It was his moment; he just didn’t know it yet. Alvin was a phenomenal marksman, and he was about to prove he could perform even under enormous pressure. Mounting his rifle to his shoulder, Alvin began to exchange fire with the Germans. 32 machine guns against one M1917 Enfield rifle. He stood tall, demonstrating some seriously badass sharpshooting skills, and, he would later say, yelling at the Germans to come down and face him.
Of course, he was bound to run out of ammunition eventually, and he did. Right about that time a group of six German soldiers decided to fix bayonets and charge him – undoubtedly furious that one American soldier was doing serious damage to their own forces. Left without any more rounds for his M1917 Enfield, Alvin drew his Colt M1911 and prepared to deal death, .45 caliber style.
“I teched off the sixth man first; then the fifth; then the fourth; then the third; and so on. That’s the way we shoot wild turkeys at home. You see we don’t want the front ones to know that we’re getting the back ones, and then they keep on coming until we get them all. I knowed, too, that if the front ones wavered, or if I stopped them the rear ones would drop down and pump a volley into me and get me.” Alvin York, about his stand against the Germans with his Colt M1911
He shot them all, all six of them, as they charged him, rifles raised, bayonets fixed. When it was over, a German major who had been watching the goings-on (probably with a mixture of fury and awe) decided it was time to admit when they’d lost, even if it meant losing to a single American. Raising his hands in surrender, he told Alvin “If you don’t shoot anymore, I will make them give up.” Despite the bloody ass-kicking Alvin had just doled out, he was still a peaceful man at heart – well, that and he was pretty much out of ammo for both guns – so he graciously accepted.
As Alvin led the surrendered German Major back to his men to make the surrender official, it may have dawned on the German that he’d just surrendered to one guy and seven more hiding in a trench (the other men hadn’t fired a single shot during this time). When he saw how many Americans there were he turned to Alvin and asked just how many men the sharpshooter actually had, to which Alvin replied, “I got a-plenty.” The reality was he didn’t need “a-plenty” he just needed his own grit and grim determination.
As the dust settled it became apparent the Tennessean had cut down a whopping 28 Germans all by himself and had captured 128 enlisted men and 4 officers as well as the 32 machine guns. He got through the entire ordeal without suffering even the tiniest injury. It seems his faith was well-placed indeed.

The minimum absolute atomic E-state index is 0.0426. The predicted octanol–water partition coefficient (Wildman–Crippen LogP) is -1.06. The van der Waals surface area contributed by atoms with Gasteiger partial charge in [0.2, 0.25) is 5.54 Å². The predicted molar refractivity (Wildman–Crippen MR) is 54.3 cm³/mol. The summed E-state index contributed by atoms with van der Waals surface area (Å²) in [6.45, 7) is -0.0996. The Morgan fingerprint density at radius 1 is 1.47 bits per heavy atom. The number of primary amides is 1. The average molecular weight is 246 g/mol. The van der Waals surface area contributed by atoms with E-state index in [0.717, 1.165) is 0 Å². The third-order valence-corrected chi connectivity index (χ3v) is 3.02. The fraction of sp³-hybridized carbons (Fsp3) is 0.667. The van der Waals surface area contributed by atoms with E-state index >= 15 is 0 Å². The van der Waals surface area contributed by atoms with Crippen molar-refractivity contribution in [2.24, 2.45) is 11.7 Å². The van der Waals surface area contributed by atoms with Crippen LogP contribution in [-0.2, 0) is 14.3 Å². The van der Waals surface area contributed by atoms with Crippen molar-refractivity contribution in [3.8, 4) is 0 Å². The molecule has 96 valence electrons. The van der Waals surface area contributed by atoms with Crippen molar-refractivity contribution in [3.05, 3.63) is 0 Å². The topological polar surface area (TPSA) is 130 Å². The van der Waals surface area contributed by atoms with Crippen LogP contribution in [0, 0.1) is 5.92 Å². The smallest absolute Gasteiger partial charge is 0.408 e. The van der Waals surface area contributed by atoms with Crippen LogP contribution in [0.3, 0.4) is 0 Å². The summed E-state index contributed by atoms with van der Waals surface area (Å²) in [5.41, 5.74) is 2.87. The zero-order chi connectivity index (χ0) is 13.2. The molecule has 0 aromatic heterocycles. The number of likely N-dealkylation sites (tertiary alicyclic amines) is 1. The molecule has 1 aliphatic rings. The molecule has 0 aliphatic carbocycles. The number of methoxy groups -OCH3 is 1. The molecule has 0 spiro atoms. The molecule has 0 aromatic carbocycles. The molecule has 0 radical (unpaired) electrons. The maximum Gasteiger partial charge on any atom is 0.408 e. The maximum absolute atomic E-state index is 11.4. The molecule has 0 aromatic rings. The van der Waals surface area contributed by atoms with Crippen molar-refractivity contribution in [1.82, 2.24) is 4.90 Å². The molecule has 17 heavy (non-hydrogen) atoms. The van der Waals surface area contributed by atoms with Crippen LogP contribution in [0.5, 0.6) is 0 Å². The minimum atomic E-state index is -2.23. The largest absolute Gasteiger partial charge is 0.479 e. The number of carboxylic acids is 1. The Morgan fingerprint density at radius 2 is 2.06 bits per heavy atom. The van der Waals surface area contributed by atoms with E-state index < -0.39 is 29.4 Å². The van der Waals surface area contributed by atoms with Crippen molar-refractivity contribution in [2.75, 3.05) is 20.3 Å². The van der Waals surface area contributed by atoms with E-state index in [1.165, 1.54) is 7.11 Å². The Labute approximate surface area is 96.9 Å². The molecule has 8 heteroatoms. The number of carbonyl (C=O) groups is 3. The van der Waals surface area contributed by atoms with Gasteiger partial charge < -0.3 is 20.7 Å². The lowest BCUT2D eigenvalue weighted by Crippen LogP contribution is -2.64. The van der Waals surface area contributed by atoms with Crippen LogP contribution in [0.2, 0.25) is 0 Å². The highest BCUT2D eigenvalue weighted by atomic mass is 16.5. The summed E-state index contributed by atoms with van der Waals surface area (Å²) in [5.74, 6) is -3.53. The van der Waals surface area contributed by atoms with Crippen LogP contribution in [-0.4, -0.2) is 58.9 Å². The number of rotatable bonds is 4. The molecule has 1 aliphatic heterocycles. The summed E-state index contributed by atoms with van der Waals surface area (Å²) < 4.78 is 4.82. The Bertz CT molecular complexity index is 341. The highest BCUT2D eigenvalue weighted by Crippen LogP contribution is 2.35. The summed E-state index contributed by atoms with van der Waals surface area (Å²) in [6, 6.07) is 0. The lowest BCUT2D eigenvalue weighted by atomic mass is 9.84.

Thanks to Alvin York’s actions on that day, which resulted in a machine-gun regiment being entirely removed from the fight, the 77th Division managed to capture the railroad that very night. At first he was awarded the Distinguished Service Cross, but an investigation months later resulted in that award being upgraded to the Medal of Honor. In addition, the French Republic awarded him the Croix de Guerre and Legion of Honor and Italy awarded him the Croce di Guerra al Merito and Montenegro, which was its War Medal. Throughout his service, Alvin York would be decorated almost 50 times for countless acts of bravery.
No one noticed Alvin’s courage – not even those in his home state of Tennessee – until the Saturday Evening Post picked up the story in April 1919. As a result the Tennessee Society arranged for a more extravagant homecoming celebration that included five days of sight-seeing furlough. And then, just one week after arriving home, Alvin married Gracie Williams. He refused to profit from his actions – and he could have made a substantial amount of money for appearances, interviews, and endorsements – proving what he was made of yet again.
Alvin York was a World War I American Hero of unparalleled courage under machine gun fire. It is thanks to men such as Alvin that we have remained a free nation as long as we have, and it is because of men such as Alvin we continue to enjoy our many individual freedoms. All too many Americans seem to forget how much is owed to men like Alvin York, and so today we’d like to ask, will you remember?
Disclaimer: The content in this article is the opinion of the writer and does not necessarily reflect the policies or opinions of US Patriot Tactical.